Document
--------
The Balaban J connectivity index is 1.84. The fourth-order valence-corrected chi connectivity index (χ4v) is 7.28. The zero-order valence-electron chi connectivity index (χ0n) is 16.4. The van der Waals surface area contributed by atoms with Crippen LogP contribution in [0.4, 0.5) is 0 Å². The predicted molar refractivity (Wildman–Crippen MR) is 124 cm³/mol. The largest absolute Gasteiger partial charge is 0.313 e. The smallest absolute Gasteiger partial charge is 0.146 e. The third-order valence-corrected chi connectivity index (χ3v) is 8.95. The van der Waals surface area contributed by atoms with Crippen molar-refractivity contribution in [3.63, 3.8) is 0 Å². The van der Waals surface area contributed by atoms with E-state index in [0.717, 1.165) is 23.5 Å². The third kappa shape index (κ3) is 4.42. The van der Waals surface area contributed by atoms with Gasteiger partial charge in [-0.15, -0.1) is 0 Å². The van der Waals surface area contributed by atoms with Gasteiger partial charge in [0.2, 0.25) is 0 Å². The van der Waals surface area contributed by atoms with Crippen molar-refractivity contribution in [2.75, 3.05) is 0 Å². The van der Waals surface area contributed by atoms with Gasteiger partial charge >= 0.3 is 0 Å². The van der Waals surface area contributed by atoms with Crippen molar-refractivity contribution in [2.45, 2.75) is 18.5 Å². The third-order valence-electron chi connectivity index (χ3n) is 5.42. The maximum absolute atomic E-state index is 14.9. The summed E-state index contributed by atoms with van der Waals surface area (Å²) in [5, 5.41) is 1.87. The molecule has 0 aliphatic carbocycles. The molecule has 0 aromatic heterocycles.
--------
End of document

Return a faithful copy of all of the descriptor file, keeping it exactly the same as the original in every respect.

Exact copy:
The Balaban J connectivity index is 1.84. The fourth-order valence-corrected chi connectivity index (χ4v) is 7.28. The zero-order valence-electron chi connectivity index (χ0n) is 16.4. The van der Waals surface area contributed by atoms with Crippen LogP contribution in [0.4, 0.5) is 0 Å². The predicted molar refractivity (Wildman–Crippen MR) is 124 cm³/mol. The largest absolute Gasteiger partial charge is 0.313 e. The smallest absolute Gasteiger partial charge is 0.146 e. The third-order valence-corrected chi connectivity index (χ3v) is 8.95. The van der Waals surface area contributed by atoms with Crippen molar-refractivity contribution in [3.63, 3.8) is 0 Å². The van der Waals surface area contributed by atoms with E-state index in [0.717, 1.165) is 23.5 Å². The third kappa shape index (κ3) is 4.42. The van der Waals surface area contributed by atoms with Gasteiger partial charge in [-0.15, -0.1) is 0 Å². The van der Waals surface area contributed by atoms with Gasteiger partial charge in [0.2, 0.25) is 0 Å². The van der Waals surface area contributed by atoms with Crippen molar-refractivity contribution in [2.75, 3.05) is 0 Å². The van der Waals surface area contributed by atoms with Gasteiger partial charge >= 0.3 is 0 Å². The van der Waals surface area contributed by atoms with Crippen molar-refractivity contribution in [2.45, 2.75) is 18.5 Å². The third-order valence-electron chi connectivity index (χ3n) is 5.42. The maximum absolute atomic E-state index is 14.9. The summed E-state index contributed by atoms with van der Waals surface area (Å²) in [5, 5.41) is 1.87. The molecule has 0 aliphatic carbocycles. The molecule has 0 aromatic heterocycles.